Rights groups urge Nepal to revise draft law on truth and reconciliation panel

[JURIST] Nepal's draft Truth and Reconciliation Commission Bill of 2007 does not meet international legal standards [press release] as currently drafted, Human Rights Watch and the International Commission for Jurists [advocacy websites] said Wednesday. The groups called the bill "seriously flawed" and said that it does not meet standards set forth in the UN Basic Principles and Guidelines on the Right to a Remedy and Reparation for Victims of Gross Violations of International Human Rights [text]. According to HRW and the ICJ:

The commission's proposed mandate would not address serious violations of international humanitarian law. The draft bill also fails to clarify that the terms "gross violation of human rights" and "crimes against humanity" must be defined and applied in a manner that meets international standards.

In the draft bill, amnesties could be granted even for gross human rights violations if these acts had a political motivation, if the perpetrator made an application indicating regret, or if victims and perpetrators agree to a reconciliation process. Such a mechanism could result in protection from criminal prosecution for even the gravest of crimes. ...

While the proposed draft states that amnesty will not be provided to any person involved in "murder committed after taking under control or carried out in an inhuman manner; inhuman and cruel torture; rape," the vagueness of these terms creates leeway for amnesties for those responsible for murder or torture that the commission defines as not inhuman or cruel. Clearly defined terminology that is internationally accepted, such as "torture and other cruel, inhuman or degrading treatment or punishment," should be used.

Under the draft bill, the Truth and Reconciliation Commission could not even consider any case already decided or being decided before a court in accordance with existing laws. The bill excludes from the commission's mandate all cases of crimes under international law and other human rights violations in respect of which victims and their families had previously sought a remedy before the courts, whether or not an effective remedy was obtained. Protection against double jeopardy is crucial, but the overbroad scope of exclusion could result in denying justice to those who have already been denied it once in the court system.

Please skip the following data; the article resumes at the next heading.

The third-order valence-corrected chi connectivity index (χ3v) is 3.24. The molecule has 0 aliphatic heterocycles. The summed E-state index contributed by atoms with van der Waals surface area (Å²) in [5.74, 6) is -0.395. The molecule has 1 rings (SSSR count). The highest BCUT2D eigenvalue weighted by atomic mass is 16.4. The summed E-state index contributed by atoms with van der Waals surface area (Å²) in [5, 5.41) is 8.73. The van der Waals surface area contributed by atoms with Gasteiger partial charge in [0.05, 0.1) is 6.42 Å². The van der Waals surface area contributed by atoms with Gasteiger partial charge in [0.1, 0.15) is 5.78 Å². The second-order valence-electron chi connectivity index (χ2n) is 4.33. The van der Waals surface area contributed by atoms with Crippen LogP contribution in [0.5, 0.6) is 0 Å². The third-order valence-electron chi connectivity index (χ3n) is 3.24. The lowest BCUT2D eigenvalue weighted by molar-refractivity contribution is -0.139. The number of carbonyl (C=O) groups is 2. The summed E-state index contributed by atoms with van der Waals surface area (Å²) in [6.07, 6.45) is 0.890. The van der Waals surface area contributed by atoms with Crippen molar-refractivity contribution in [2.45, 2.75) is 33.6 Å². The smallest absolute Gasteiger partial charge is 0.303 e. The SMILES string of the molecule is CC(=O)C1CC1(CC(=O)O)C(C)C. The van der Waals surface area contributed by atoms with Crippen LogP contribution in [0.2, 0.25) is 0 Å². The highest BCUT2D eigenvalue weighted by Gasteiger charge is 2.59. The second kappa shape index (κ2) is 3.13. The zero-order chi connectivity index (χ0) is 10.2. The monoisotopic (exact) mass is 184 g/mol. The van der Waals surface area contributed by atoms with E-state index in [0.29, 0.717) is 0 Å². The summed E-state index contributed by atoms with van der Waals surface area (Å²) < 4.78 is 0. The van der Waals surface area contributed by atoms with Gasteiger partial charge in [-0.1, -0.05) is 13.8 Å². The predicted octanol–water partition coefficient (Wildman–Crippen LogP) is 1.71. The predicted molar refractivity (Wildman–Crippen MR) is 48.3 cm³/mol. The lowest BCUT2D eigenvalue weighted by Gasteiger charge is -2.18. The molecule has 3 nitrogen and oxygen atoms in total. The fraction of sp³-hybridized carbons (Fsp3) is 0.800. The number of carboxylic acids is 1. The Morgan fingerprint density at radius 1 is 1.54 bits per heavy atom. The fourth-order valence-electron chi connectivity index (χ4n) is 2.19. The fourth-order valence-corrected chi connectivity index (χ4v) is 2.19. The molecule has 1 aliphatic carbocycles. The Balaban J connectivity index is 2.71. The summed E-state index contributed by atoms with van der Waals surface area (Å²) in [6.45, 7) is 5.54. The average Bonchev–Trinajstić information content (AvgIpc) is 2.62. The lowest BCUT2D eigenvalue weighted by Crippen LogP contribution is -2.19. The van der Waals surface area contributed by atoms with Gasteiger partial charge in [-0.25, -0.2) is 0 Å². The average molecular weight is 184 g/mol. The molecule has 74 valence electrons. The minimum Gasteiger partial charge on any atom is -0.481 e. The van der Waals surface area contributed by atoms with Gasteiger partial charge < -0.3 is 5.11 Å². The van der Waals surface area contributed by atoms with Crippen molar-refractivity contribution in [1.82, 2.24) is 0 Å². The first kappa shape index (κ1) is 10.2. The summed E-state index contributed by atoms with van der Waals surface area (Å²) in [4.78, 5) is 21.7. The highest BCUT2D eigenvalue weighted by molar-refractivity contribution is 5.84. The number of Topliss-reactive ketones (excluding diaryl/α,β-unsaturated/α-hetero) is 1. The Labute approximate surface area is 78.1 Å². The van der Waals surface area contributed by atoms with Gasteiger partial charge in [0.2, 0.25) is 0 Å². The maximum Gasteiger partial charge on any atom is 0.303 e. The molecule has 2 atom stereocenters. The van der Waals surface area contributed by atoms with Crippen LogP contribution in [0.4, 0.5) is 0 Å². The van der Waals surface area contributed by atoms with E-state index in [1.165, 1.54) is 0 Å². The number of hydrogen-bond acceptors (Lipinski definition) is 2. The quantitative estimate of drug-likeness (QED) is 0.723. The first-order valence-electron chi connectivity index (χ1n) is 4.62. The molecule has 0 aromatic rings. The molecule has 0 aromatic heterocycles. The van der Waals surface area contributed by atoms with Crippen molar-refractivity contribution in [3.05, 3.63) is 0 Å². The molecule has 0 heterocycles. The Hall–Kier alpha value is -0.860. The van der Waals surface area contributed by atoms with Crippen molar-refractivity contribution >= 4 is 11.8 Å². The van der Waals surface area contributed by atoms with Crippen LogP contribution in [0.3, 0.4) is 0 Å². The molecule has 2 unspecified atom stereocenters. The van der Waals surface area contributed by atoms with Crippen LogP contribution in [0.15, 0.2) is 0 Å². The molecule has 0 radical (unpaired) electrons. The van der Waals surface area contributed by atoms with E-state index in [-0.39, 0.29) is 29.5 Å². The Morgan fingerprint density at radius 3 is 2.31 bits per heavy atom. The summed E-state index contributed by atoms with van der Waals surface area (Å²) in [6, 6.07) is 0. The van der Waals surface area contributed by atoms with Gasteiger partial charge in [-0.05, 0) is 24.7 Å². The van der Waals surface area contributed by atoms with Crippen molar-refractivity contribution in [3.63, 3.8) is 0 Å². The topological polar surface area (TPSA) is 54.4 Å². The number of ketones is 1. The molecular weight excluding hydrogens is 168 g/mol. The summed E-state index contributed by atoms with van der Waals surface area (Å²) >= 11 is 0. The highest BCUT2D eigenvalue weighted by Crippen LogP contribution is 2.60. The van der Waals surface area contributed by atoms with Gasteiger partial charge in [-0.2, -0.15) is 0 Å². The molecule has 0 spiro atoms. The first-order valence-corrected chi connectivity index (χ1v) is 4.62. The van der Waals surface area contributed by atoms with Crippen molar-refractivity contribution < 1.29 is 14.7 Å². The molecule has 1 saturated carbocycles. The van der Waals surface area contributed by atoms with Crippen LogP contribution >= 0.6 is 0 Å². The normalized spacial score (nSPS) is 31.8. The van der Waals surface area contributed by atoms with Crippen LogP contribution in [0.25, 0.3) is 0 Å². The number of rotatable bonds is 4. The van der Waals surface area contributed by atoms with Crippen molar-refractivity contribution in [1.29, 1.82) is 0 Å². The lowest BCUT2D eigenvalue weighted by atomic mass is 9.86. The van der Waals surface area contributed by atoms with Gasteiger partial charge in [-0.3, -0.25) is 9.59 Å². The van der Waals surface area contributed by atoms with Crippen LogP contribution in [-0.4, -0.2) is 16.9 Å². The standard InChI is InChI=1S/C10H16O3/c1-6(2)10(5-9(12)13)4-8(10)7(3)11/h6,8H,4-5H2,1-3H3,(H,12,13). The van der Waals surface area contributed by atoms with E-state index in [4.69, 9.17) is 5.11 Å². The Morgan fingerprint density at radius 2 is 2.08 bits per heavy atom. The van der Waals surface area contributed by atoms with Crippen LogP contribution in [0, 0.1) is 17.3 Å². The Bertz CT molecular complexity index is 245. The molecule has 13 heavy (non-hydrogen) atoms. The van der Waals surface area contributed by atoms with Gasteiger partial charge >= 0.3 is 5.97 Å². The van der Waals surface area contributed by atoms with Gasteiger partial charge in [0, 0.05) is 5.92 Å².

The commission should have the power to express views on the need for judicial review of cases heard in the courts. Nepal has an obligation under international law to ensure measures adopted do not lead to impunity or constitute an impediment to bringing perpetrators to justice.
HRW and the ICJ also expressed concern that the proposed Truth and Reconciliation Commission would not be sufficiently independent from the government, saying that "Though the draft bill states the commission will operate in an independent and impartial manner, it contains numerous provisions which could undermine these principles." The groups urged the government of Nepal to: